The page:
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A Mixed Bag

By Karen Vally on 20 Apr 2023



The inspiration for this particular blog post comes from the last two books I have read, Flip Thinking (The Life-Changing Art of Turning Problems into Opportunities) by Berthold Gunster, and Emotional Ignorance by Dr Dean Burnett. Dr Burnett, a neuroscientist, wrote this book because, when his dad died unexpectedly during Covid, he was deeply disturbed by the fact that he was unable to openly express his emotions. He describes his experience of grief as, "being like an experienced mechanic trapped in a speeding car, with no brakes, on the motorway." 

He suddenly realized how little he really knew about his emotions. So he set about doing extensive research. At the end of this rivetting book, he says, "I can't guarantee I'll never experience such emotional turmoil again. But if I do, I'll be less ignorant about it...I'll be willing to work with my emotions, rather than try to resist or control them."

The other book, Flip Thinking, is an equally rivetting one in which the author explains the source of his creative "Yes-and" philosophy as a response to those doomsayers who respond to any new idea with, "Yes-but..."

After reading these two books, I found myself wanting to know more about our innate desire to control what happens (or doesn't happen) to us, the role that our thoughts, feelings and emotions play in our lives and how to cultivate a greater degree of adaptability.

"An incessant need for control may become overwhelming and exhausting, wreaking havoc on relationships, careers and our overall quality of life." The desire to control is deeply rooted in the fear of something taking place that is beyond our control. Developing a sharp sense of self-awareness instead, enables us to navigate our way more effectively through life's ups and downs.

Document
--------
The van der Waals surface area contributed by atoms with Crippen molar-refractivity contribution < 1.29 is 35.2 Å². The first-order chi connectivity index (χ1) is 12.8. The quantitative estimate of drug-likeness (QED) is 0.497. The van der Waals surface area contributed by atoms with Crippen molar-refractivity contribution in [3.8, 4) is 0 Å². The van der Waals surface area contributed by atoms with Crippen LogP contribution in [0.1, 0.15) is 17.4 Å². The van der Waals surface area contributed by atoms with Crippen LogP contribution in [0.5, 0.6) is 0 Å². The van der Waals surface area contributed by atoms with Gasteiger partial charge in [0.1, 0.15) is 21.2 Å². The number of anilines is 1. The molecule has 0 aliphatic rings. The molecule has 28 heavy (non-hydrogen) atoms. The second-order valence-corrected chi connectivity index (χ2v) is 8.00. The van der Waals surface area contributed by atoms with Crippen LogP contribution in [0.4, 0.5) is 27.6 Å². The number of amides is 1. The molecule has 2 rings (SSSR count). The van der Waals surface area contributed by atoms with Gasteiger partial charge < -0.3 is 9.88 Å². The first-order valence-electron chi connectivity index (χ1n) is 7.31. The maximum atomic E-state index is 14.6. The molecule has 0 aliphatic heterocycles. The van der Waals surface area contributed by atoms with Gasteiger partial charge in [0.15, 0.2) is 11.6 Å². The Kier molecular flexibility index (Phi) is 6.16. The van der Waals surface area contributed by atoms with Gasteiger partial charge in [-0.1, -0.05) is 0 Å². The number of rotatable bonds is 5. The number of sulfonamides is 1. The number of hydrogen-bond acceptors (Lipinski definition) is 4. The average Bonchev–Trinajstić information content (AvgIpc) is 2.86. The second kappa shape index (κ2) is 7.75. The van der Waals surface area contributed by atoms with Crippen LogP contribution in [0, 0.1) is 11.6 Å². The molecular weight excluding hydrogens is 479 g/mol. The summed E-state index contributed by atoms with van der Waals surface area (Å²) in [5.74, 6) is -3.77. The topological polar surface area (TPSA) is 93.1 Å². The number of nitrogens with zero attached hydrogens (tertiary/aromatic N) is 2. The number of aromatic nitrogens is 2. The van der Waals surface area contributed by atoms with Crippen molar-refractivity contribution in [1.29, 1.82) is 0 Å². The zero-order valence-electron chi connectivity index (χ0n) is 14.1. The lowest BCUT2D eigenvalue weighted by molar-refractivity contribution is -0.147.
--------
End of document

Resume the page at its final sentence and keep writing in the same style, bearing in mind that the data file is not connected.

What if we were to learn how to adapt to our changing circumstances? Firstly, we need to have an open mind and be willing to leave our comfort zones to learn new things. The best way to develop this trait, is to practise it every day in small, non-threatening ways. 

Adaptable people are not thrown by the unexpected. They are willing to make mistakes and to learn from others. They are good listeners, ask questions and are resilient. They are creative and innovative. They refrain from complaining or making assumptions.

"Adaptability is more than being flexible. It is being open to things... It is about continually developing more of what we are truly capable of and living up to our potential."

"The stretch zone, just outside your comfort zone, is the best place to be. This is where learning and growth happen...it can feel a little uncomfortable because you might be stretching yourself in new and different ways, but you're still able to manage. It's not easy but not impossibly hard either."

I hope that you're currently in "the stretch zone." After all, nothing exciting happens in "the comfort zone" and "the panic zone"  has such a detrimental effect on our heath and well-being.





 




 

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